If you’d like to read a short, sexy romance without a lot of angst, this is a very fun book. I really love that runners and basemen can, like, have a little chat while they’re waiting for the next play. Anyway Chris and Josh are rivals on different teams, and they totally flirt during games together until Josh gets super grumpy about losing the World Series and kinda sorta has a snit about Chris playing dirty. Chris, being much more sunshiney, brushes off Josh’s grumbling because he a) won the World Series and b) still knows they could be great together. And he proves it when they have a quickie in a room where, let’s be honest, anybody could walk in. *Fans self*
Bonus points: if you’ve read Unwritten Rules, you’ll note that Zach and Eugenio are playing the World Series against each other. So that’s fun.
Career-ending injuries are a source of angst, and Lucian’s reaction to his concussion is no exception. He takes time to hide out at his grandmother’s estate, throwing himself into intricate baking projects to come to terms with his new life. Luckily, Emma’s also running away from her own problems at his grandmother’s estate. Bonus points: Emma’s handling of the relationship when Lucian tries to return to the sport is unique, and I appreciated it.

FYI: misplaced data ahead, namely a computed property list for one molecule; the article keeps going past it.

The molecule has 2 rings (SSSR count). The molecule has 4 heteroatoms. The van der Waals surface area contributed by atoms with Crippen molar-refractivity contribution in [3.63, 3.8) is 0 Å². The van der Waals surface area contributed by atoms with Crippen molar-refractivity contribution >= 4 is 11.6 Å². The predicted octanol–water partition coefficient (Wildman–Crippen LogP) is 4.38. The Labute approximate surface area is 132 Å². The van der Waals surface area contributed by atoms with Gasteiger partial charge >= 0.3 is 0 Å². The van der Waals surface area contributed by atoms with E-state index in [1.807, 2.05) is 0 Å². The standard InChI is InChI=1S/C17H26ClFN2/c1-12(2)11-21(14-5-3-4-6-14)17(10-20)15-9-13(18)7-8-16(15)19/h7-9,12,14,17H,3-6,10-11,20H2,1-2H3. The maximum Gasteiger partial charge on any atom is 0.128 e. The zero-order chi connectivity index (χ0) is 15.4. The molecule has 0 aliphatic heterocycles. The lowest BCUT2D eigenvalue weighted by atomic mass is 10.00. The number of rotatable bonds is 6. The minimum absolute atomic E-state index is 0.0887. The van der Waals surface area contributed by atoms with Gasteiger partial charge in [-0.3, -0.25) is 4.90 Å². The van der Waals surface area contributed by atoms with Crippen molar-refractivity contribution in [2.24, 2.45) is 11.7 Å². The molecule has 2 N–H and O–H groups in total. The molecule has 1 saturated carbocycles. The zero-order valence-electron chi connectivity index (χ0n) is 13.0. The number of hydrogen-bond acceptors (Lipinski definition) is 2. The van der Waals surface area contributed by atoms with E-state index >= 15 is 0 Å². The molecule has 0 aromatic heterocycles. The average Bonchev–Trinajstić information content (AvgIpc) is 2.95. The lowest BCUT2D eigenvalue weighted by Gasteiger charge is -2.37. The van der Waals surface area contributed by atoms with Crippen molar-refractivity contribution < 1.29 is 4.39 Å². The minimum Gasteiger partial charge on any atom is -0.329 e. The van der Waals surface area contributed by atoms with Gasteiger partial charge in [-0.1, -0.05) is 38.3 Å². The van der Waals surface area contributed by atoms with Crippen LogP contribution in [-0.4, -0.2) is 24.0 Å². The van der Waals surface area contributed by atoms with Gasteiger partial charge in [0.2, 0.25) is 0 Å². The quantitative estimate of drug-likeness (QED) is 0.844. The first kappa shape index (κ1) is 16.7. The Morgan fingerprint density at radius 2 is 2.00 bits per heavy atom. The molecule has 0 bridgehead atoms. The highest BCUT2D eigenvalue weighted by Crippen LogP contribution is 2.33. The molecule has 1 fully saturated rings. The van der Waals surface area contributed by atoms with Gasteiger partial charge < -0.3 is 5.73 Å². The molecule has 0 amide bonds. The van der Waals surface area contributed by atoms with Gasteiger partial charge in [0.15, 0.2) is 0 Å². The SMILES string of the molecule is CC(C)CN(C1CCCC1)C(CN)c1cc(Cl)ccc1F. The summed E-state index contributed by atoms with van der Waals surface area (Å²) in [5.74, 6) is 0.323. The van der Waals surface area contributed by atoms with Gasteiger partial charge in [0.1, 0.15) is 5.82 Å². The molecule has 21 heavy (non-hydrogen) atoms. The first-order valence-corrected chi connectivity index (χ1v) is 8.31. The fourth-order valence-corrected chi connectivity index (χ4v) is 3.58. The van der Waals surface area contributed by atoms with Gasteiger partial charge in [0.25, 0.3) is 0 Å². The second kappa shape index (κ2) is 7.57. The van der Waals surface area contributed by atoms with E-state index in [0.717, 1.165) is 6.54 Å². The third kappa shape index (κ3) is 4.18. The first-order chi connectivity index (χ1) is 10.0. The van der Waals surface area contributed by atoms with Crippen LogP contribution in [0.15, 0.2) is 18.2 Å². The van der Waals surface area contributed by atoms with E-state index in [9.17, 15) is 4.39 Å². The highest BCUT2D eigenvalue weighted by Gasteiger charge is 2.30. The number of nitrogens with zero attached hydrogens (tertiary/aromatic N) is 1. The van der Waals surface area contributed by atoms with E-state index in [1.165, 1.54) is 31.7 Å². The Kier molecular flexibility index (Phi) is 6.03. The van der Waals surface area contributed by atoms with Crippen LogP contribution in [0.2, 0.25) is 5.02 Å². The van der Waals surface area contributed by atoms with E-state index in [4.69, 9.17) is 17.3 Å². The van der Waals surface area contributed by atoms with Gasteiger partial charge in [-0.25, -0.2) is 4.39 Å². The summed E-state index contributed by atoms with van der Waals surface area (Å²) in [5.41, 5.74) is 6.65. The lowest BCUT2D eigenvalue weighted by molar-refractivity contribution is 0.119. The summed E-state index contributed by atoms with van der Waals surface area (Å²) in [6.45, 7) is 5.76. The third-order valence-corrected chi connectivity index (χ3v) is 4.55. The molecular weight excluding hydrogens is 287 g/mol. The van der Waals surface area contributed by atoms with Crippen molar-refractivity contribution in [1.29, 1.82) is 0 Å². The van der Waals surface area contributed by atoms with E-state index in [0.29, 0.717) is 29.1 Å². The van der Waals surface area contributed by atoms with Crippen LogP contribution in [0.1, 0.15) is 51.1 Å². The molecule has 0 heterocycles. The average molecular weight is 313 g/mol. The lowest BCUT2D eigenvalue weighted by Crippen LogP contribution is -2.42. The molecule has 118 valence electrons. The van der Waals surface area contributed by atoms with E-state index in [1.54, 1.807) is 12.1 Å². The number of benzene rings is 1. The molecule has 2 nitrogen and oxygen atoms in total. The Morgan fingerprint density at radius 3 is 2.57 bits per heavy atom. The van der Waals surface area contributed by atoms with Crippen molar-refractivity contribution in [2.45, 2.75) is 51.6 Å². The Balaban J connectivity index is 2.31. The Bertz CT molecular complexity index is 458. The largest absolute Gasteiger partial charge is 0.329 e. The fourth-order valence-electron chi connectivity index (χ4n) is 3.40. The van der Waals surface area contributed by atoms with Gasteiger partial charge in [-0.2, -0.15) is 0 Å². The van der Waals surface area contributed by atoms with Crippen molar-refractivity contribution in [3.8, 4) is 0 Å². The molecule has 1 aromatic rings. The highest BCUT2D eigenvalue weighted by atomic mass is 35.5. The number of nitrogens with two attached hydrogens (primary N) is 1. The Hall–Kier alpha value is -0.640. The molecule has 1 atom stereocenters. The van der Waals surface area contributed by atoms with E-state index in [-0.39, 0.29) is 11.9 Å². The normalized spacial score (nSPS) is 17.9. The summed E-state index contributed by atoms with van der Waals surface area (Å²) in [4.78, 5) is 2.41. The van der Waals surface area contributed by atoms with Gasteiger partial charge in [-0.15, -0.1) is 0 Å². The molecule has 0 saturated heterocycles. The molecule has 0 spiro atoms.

After an injury sidelines soccer superstar Nico, he agrees to participate in a cooking competition—as long as he’s paired with chef Ashna, his high school sweetheart who unceremoniously dumped him. Ashna isn’t thrilled at this plan (understatement), but she’s desperate to save her restaurant, so what can she do? Of course, sparks fly, the shows’ fans start speculating, and Ashna and Rico are finally able to be honest about what really tore them apart all those years ago. Please note that despite the adorable illustrated cover, this book is extremely angsty. (Content warnings for anxiety, depression, suicide, and marital rape.)